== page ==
Democracies versus Dictator Regimes

water_caprica_city

“But from the 1980s, … cities recovered. An increasingly complex financial sector needed more sophisticated networks of lawyers and accountants. Corporate mergers and takeovers meant global headquarters got concentrated in fewer places. Crime declined, making cities less scary. And so great cities grew richer. Fancy architects put up lovely buildings. House prices rose.

“First, the working classes and bohemians were priced out. Nowadays the only ribald proletarian banter you hear inside Paris is from the market sellers, who don’t live there anymore.

“That was gentrification. Now comes plutocratisation: the middle classes and small companies are falling victim to class-cleansing. Global cities are becoming patrician ghettos. In 2009, says Sassen, the top 1 per cent of New York City’s earners got 44 per cent of the compensation paid to its workers. The “super-prime housing market” keeps rising even when the national economy collapses. After Manhattan, New York’s upper-middle classes are being priced out of Brooklyn. Sassen diagnoses “gradual destruction”.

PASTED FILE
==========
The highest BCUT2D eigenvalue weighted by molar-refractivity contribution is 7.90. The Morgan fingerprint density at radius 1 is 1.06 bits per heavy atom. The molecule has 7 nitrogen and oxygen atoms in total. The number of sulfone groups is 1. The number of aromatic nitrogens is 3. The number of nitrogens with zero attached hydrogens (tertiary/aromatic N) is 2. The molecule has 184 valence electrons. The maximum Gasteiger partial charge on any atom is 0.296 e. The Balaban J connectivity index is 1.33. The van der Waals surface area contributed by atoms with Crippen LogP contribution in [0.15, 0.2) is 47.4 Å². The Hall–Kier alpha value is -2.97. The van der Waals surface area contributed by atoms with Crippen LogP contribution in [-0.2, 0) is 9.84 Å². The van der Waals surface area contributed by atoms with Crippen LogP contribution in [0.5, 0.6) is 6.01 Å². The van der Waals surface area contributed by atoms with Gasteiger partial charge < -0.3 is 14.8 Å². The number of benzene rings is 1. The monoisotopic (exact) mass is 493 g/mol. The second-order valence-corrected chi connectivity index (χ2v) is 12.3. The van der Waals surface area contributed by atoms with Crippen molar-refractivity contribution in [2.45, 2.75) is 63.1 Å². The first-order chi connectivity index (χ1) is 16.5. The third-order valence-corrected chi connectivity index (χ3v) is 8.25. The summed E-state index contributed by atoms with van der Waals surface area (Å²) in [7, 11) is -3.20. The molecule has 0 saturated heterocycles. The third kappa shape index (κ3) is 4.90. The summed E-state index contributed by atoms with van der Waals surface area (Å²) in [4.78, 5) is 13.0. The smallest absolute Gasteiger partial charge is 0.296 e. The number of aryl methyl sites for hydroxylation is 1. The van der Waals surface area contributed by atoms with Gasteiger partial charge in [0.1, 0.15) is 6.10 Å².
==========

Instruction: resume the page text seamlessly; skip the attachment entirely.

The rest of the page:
“Global cities are turning into vast gated communities where the one per cent reproduces itself. Elite members don’t live there for their jobs. They work virtually anyway. Rather, global cities are where they network with each other, and put their kids through their country’s best schools. The elite talks about its cities in ostensibly innocent language, says Sassen: “a good education for my child,” “my neighbourhood and its shops”. But the truth is exclusion.

“When one-per-centers travel, they meet peers from other global cities. A triangular elite circuit now links London, Paris and Brussels, notes Michael Keith, anthropology professor at Oxford. Elite New Yorkers visit London, not Buffalo.

“Sassen says: “These new geographies of centrality cut across many older divides – north-south, east-west, democracies versus dictator regimes. So top-level corporate and professional sectors of São Paulo begin to have more in common with peers in Paris, Hong Kong et cetera than with the rest of their own societies.”

Text: Simon Kuper, Priced Out of Paris, FT.com

Pic: Caprica, Battlestar Galactica.

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